Wednesday, January 20, 2010

Monday Morning Quarterbacks

Many news stories simply report the facts; the better ones put the facts in the context and explore their likely impact.

Then there are stories that explain "why."

I have a simple assessment for these explanation stories that saves me a lot of time. This is it:

"What's new?"

More specifically, is there anything about the "explanation" that wasn't known before the event actually happened? If not, click on.

A classic example is election-night analysis. Even before all the votes are counted, pundits materialize to explain what message the voters were trying to send, and which campaign screwed up.

Unfortunately, most of what they say was just as true the day before. Sure, they now have more precise results, and maybe a geographic breakdown and some exit polls. But most of the commentators' facts were already known to everyone. Somehow the surrounding story seems more profound once it aligns with actual events--and once the arguments for the other side have been conveniently forgotten.

Stories about stocks can also be amusing, or pathetic. It's hard to find any report on a market move that doesn't attribute it to concern about Chinese exports, or some such. When the market is truly uncooperative, analysts resort to saying that it "shrugged off" some really dire economic news. Sorry, guys. If you knew how the market would react, you'd be rich.

Unfortunately, the challenge of explanation applies to the real economy as well. I'm a regular reader of Paul Krugman, who warned a year ago that the stimulus package would likely not generate enough jobs. Sure enough, we now have an unemployment rate that once would have been thought unacceptable. So was Krugman right? Or were the conservatives who said the stimulus just wouldn't work?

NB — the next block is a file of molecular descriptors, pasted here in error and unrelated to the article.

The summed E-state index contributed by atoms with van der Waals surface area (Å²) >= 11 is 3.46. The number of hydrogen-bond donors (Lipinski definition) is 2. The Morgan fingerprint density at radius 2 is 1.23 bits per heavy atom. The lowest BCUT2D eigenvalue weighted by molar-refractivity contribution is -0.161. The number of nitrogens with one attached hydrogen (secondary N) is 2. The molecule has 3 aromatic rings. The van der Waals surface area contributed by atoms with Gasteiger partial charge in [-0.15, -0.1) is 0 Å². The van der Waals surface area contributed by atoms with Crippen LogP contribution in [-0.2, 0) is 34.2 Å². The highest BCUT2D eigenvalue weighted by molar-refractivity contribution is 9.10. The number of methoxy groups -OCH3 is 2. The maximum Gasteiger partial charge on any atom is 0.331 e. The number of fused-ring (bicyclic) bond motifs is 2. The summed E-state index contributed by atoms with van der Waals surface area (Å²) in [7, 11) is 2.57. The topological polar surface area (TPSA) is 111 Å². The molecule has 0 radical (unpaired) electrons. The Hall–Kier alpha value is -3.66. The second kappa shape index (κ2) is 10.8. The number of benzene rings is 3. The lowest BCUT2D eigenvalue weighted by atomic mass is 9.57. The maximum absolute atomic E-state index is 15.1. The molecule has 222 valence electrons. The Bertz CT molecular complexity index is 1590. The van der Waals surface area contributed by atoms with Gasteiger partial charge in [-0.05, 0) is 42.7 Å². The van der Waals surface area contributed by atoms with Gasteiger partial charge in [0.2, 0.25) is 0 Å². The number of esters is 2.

The sad fact is we hardly know any better now than we did a year ago. We know what happened, of course. But we still don't know what would have happened if we had done something different. Evaluating such past hypothetical situations requires the same kind of modeling, and relies on the same ideological assumptions, as predictions do. Unsurprisingly, the experts mostly see the past the same way they saw the future.

The same problem may apply to climate change. I don't usually think of the existence of global warming as a political question (as opposed the policy response). In a hundred years, after all, liberals and conservatives will both suffer the same heat and drought and see the same sea level rise, or not. But even then, they probably won't agree on what we did, or didn't do, to get them there. We don't have a duplicate world to do control experiments on.

As Yogi Berra is quoted, "Predictions are hard, especially about the future." Sadly, they are almost as hard about the past.

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